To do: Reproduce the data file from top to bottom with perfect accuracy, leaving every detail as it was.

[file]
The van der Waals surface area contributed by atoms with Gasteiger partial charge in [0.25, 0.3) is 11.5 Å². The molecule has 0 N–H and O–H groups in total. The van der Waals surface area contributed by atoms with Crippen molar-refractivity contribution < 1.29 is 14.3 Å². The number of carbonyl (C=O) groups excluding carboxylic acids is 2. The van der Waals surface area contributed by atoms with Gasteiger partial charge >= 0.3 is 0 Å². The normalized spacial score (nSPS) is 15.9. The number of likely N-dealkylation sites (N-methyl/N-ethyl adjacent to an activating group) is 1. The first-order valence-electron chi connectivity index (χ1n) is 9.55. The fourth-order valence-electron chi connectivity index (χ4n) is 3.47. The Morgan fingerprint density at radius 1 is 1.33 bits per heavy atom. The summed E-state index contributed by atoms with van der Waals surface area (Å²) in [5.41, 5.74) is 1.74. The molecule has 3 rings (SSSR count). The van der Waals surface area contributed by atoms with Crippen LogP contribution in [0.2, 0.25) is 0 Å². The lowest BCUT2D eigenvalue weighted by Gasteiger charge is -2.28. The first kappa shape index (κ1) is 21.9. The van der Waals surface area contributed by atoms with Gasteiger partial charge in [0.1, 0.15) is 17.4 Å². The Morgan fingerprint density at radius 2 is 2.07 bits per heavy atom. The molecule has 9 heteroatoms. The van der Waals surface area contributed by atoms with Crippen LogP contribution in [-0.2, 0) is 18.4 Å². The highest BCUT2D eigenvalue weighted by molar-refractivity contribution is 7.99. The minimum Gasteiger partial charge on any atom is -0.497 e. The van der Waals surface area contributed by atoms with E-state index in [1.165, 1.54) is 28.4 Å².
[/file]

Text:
The van der Waals surface area contributed by atoms with Gasteiger partial charge in [0.25, 0.3) is 11.5 Å². The molecule has 0 N–H and O–H groups in total. The van der Waals surface area contributed by atoms with Crippen molar-refractivity contribution < 1.29 is 14.3 Å². The number of carbonyl (C=O) groups excluding carboxylic acids is 2. The van der Waals surface area contributed by atoms with Gasteiger partial charge >= 0.3 is 0 Å². The normalized spacial score (nSPS) is 15.9. The number of likely N-dealkylation sites (N-methyl/N-ethyl adjacent to an activating group) is 1. The first-order valence-electron chi connectivity index (χ1n) is 9.55. The fourth-order valence-electron chi connectivity index (χ4n) is 3.47. The Morgan fingerprint density at radius 1 is 1.33 bits per heavy atom. The summed E-state index contributed by atoms with van der Waals surface area (Å²) in [5.41, 5.74) is 1.74. The molecule has 3 rings (SSSR count). The van der Waals surface area contributed by atoms with Crippen LogP contribution in [0.2, 0.25) is 0 Å². The lowest BCUT2D eigenvalue weighted by Gasteiger charge is -2.28. The first kappa shape index (κ1) is 21.9. The van der Waals surface area contributed by atoms with Gasteiger partial charge in [0.1, 0.15) is 17.4 Å². The Morgan fingerprint density at radius 2 is 2.07 bits per heavy atom. The molecule has 9 heteroatoms. The van der Waals surface area contributed by atoms with Crippen LogP contribution in [-0.2, 0) is 18.4 Å². The highest BCUT2D eigenvalue weighted by molar-refractivity contribution is 7.99. The minimum Gasteiger partial charge on any atom is -0.497 e. The van der Waals surface area contributed by atoms with E-state index in [1.165, 1.54) is 28.4 Å².